82

When Chinese people first came to Australia in the early 1860’s, lured in by the prospect of finding gold, those that settled in Sydney settled in the Surrey Hills area, the far side Central Station from today’s Chinatown.

These early Chinese settlers were not welcomed by Europeans, who had not long since settled in Australia themselves. Indeed they were greatly resented. This resentment boiled over in Young, a gold rush town a couple of hundred kilometres west of Sydney, in 1860 with the Lambing Flat Riots. You can read more on this in two separate reviews – Reading the Riot Act and Lambing Flat Chinese Tribute Gardens.

Suffice it to say here that the resultant Chinese Immigration Restriction Act of 1861 was the beginning of Australia’s infamous White Australia policy which lasted over 100 years until 1966. Under the White Australia policy, specifically directed at the Chinese without naming them (as other Asian immigration was minimal until the 1970s Vietnam War), it was well nigh impossible for Chinese to settle in Australia. While they could, of course, apply for entry to Australia they had to take a dictation test. Applicants sat this test in a language of the choosing of the officiating officer and needless to say the language chosen would not be Chinese, so few passed.

The dictation test was removed in 1958, though the White Australia policy persisted until 1966.

During the 1920s the small and dwindling Chinese community moved to where the Capital Theatre is now (lower George Street) and then with the development of Paddy’s market and other things in this area during the 1930s they moved to Dixon and Little Hay Streets, which remain the hub of Chinatown today.

The removal of the White Australia policy saw an influx of Chinese and South East Asian investment and people into Australia. This and the later influx of political refugees, from the Vietnam War in particular, saw a massive growth in, and expansion of, Chinatown such that today it stretches from Central Station to Darling Harbour encompassing a fair bit of lower George Street. While it now includes businesses and people of many Asian backgrounds the core part of Dixon, Little Hay and to a large extent Sussex Streets firmly remains in the hands of mainland Chinese and it is in Dixon Street you will see the traditional oriental architecture with paifangs (Chinese archways) and guardian lions at each end of the now pedestrianised street.

Food of all Asian persuasions is in abundance in the greater Chinatown area (if I may call it that). I would hazard to suggest that Vietnamese food outlets of various types now out number Chinese outlets. Indonesian, Singaporean, Korean, Japanese, Thai, Malaysian – in fact the whole ambit of Asian cuisine is readily available from the food court level (what most of them lack in ambiance they make up for in food quality and price) to Chinese banquets fit for an emperor.

Speaking of emperors, no matter which type of food you chose to eat here you simply must leave space for an Emperor Puff or two, if you haven’t snacked on one between meals. Do have a look at my separate review on Emperor Puffs to find out more about these tasty morsels and, most importantly, where to lay your hands on them.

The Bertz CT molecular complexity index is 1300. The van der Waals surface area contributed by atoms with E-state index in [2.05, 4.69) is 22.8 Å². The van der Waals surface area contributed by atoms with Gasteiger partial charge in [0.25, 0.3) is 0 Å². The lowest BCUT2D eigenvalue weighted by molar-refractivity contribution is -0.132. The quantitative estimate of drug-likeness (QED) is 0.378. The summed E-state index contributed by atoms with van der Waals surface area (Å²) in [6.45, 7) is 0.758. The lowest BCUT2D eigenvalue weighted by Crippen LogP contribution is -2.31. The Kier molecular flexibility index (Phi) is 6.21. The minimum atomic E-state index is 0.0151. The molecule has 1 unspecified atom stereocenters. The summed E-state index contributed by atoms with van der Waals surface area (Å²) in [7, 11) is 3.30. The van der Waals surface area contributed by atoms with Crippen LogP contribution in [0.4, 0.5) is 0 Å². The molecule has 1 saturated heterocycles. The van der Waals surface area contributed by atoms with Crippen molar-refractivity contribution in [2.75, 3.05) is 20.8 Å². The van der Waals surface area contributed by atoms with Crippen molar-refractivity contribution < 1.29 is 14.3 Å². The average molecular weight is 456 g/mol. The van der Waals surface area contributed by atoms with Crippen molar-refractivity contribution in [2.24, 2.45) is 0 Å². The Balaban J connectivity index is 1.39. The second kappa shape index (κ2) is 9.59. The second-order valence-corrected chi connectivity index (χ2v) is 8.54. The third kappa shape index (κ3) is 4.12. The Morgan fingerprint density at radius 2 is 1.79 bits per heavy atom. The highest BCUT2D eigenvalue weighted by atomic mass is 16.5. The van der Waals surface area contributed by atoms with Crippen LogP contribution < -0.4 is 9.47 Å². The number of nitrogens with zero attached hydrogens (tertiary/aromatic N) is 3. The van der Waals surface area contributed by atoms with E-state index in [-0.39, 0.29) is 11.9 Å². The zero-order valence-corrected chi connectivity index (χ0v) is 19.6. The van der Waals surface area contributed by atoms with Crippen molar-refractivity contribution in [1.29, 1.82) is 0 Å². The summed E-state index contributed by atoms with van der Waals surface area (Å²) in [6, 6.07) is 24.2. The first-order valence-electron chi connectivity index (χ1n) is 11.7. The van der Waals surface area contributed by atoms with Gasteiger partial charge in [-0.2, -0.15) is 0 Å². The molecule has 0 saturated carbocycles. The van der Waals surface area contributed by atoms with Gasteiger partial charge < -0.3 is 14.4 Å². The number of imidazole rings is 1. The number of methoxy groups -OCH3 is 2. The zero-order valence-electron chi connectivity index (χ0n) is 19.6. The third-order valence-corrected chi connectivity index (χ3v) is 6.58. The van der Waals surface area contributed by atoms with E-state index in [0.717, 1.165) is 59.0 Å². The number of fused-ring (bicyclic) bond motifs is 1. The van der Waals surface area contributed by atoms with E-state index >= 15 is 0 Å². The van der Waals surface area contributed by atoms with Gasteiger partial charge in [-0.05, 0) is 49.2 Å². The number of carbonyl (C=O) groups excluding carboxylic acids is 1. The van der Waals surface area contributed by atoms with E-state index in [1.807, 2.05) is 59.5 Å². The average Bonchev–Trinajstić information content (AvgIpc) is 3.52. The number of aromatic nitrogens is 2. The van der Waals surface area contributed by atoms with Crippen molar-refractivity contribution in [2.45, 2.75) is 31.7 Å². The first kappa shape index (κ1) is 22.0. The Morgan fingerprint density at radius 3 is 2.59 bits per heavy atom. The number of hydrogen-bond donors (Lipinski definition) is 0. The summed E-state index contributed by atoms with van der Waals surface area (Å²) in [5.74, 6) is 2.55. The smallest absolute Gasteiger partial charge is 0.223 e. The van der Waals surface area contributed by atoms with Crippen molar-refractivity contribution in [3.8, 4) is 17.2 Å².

If I may, I will single out one Chinese restaurant for special mention because it does an excellent, relatively authentic, yum cha (dim sum) and because it is hidden away on the 4th – 5ft floor of a building so you would be unlikely to stumble across it. It is the Marigold Restaurant, located in the Citymark building which is officially on 683-689 George St but easier to find/enter at the intersection of Hay and Thomas Streets as depicted in the next picture.

86

While there is no doubt that food outlets predominate in Chinatown there are also loads of Asian shops (including many tucked away in arcades) selling all sorts of things. As such, Chinatown is the place to come for all your josh sticks, incense and other altar table requisites including Buddhas of all shapes and sizes, Chinese medicines, Tiger Brand rice cookers (I swear by mine!), arts and crafts, gold and jewellery and so much more. It is no secret that I detest shopping but I do love poking around in shops here not knowing what I’ll find next.

85

While Chinatown is busy all day I personally like to come here at night when it is particularly vibrant and red Chinese lanterns light up Dixon Street. If you can make it on a Friday night when market stalls (food and trinkets) line Dixon Street, so much the better.

The area is certainly big enough such that you get that Asian street life feel and it should be on every visitor to Sydney’s to do list.

Address: Dixon Street, Haymarket
Directions: And many streets surrounding this.
Website: http://www.sydney-chinatown.info/


For my next Sydney – City – CHINATOWN – HAYMARKET – CENTRAL (STATION) review click HERE.
For other Sydney reviews click HERE.


Advertisements

3 thoughts on “Chinatown

Leave a Reply

Fill in your details below or click an icon to log in:

WordPress.com Logo

You are commenting using your WordPress.com account. Log Out / Change )

Twitter picture

You are commenting using your Twitter account. Log Out / Change )

Facebook photo

You are commenting using your Facebook account. Log Out / Change )

Google+ photo

You are commenting using your Google+ account. Log Out / Change )

Connecting to %s